Think about a recent project, assignment or initiative you worked on over the past month. At some point you probably couldn’t find the information or resource you were looking for in the company knowledge database or on the internet so you picked up the phone, sent an email or got up and physically walked over to ask another colleague for some help.
I’m willing to bet, you realized at that point, you could have saved a lot of time, money and effort if you had just reached out to your network in the first place.
According to social scientist, Karen Stephenson, organizations are starting to realize how vital internal networks are in the transfer of tacit knowledge. Tacit knowledge is the information and context we have on people, resources and experiences.
You won’t find tacit knowledge in your company database on how to best “sell” your idea to your boss or how to best work with sales and marketing to make sure they don’t sell something that your technical team can’t deliver. Tacit knowledge is shared people to people through a network based on personal relationships and trust. Often people are not aware of the important knowledge or information they possess and how it could be valuable to someone else.
In today’s business climate, the companies that are providing opportunities to build social capital between employees are the ones finding success.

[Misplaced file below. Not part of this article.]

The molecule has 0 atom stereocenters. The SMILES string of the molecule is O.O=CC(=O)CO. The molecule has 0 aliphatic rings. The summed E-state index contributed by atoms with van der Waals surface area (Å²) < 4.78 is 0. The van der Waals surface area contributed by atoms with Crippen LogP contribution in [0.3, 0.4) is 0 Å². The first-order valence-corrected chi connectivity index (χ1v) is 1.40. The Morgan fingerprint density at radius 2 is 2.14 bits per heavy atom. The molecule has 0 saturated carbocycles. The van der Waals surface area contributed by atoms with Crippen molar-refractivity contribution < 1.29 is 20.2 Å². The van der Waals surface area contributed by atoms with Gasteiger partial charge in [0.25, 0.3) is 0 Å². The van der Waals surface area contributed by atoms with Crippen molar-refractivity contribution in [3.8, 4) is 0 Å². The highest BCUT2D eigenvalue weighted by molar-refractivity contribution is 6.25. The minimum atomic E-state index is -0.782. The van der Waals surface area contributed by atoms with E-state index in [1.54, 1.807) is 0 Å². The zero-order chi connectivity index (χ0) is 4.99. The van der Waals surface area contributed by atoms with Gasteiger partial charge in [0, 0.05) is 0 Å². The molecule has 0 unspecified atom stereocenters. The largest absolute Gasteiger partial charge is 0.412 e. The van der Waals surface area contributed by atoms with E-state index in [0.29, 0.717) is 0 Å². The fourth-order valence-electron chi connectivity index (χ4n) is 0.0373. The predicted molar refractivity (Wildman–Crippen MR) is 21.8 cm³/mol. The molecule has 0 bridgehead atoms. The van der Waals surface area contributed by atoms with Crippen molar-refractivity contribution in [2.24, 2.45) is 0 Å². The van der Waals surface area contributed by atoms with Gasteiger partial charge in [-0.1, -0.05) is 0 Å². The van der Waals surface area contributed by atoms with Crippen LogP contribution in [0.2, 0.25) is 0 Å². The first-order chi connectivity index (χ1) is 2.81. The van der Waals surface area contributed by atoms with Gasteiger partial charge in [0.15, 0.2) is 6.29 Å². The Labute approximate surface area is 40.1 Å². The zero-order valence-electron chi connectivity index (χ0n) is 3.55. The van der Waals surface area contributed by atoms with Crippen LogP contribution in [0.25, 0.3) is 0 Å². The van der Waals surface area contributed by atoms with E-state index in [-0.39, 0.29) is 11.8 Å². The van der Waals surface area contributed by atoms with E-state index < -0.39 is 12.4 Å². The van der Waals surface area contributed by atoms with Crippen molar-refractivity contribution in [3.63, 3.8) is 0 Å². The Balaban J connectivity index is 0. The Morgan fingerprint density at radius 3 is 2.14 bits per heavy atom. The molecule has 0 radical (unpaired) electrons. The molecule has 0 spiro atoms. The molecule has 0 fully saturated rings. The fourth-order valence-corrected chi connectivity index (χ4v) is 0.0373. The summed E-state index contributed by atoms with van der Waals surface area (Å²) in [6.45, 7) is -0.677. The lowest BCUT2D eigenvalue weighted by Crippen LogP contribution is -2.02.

I recently spoke to Standard & Poor’s which has an active internal women’s network initiative which brings women together from all of the different divisions of S & P. The women are encouraged to meet in person and virtually to share information and resources. In the group that I spoke to, there were five different divisions of S & P represented and most of the women had never met each other before. These internal networking opportunities allow for free exchange of tacit knowledge, career advice and best practices within all the divisions which keeps S & P at the top of their game.
There are many types of networks that you probably already tap into but haven’t realized how valuable they can be to your personal and professional growth. Think about the people you know and see if you can list a few names for each of these important knowledge networks we all should have;
- The “Work” Network. Who do you talk to on a daily basis as part of your work routine?
- The Social Network. Who do you check in with both in and out of work to find out what’s going on?
- The Innovative Network. Who do you like to connect with to share new ideas and brainstorm possibilities?
- The Expert Network. Who do you turn to for expert advice?
- The Career Advice Network. Who do you talk to for career or strategic direction?
As you think about these important networks you have, ask yourself what you could be doing to grow your social capital by looking for ways to be a resource for these networks. Ask people, “How could I be a resource for you?”
Who do you talk to for career or strategic direction? Who do you turn to for expert advice? Who do you like to connect with to share new ideas and brainstorm possibilities? Who do you check in with both in and out of work to find out what’s going on? Who do you talk to on a daily basis as part of your work routine?Remember you have knowledge that could be vital to someone in those networks, don’t take it for granted.